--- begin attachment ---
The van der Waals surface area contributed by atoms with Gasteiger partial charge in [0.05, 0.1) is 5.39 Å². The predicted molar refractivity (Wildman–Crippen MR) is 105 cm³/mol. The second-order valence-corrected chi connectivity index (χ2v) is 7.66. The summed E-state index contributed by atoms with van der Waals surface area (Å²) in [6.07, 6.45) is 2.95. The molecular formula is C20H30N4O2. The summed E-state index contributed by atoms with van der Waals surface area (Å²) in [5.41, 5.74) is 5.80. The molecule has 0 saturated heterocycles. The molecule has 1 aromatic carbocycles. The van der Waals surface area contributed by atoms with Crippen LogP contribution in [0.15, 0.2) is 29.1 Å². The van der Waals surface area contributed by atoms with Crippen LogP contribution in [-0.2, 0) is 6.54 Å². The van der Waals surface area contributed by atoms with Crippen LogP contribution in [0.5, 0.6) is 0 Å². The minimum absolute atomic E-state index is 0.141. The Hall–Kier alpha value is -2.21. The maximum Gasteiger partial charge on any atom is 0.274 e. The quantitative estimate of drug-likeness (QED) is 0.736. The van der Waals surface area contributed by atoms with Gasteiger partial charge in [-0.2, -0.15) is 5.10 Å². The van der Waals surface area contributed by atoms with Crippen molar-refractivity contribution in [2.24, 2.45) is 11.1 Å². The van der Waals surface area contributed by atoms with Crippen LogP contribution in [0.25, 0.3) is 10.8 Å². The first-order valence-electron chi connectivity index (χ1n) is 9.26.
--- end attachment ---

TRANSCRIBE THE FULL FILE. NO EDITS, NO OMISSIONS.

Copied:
The van der Waals surface area contributed by atoms with Gasteiger partial charge in [0.05, 0.1) is 5.39 Å². The predicted molar refractivity (Wildman–Crippen MR) is 105 cm³/mol. The second-order valence-corrected chi connectivity index (χ2v) is 7.66. The summed E-state index contributed by atoms with van der Waals surface area (Å²) in [6.07, 6.45) is 2.95. The molecular formula is C20H30N4O2. The summed E-state index contributed by atoms with van der Waals surface area (Å²) in [5.41, 5.74) is 5.80. The molecule has 0 saturated heterocycles. The molecule has 1 aromatic carbocycles. The van der Waals surface area contributed by atoms with Crippen LogP contribution in [0.15, 0.2) is 29.1 Å². The van der Waals surface area contributed by atoms with Crippen LogP contribution in [-0.2, 0) is 6.54 Å². The van der Waals surface area contributed by atoms with Crippen LogP contribution in [0.5, 0.6) is 0 Å². The minimum absolute atomic E-state index is 0.141. The Hall–Kier alpha value is -2.21. The maximum Gasteiger partial charge on any atom is 0.274 e. The quantitative estimate of drug-likeness (QED) is 0.736. The van der Waals surface area contributed by atoms with Gasteiger partial charge in [-0.2, -0.15) is 5.10 Å². The van der Waals surface area contributed by atoms with Crippen molar-refractivity contribution in [2.24, 2.45) is 11.1 Å². The van der Waals surface area contributed by atoms with Crippen LogP contribution in [0.25, 0.3) is 10.8 Å². The first-order valence-electron chi connectivity index (χ1n) is 9.26.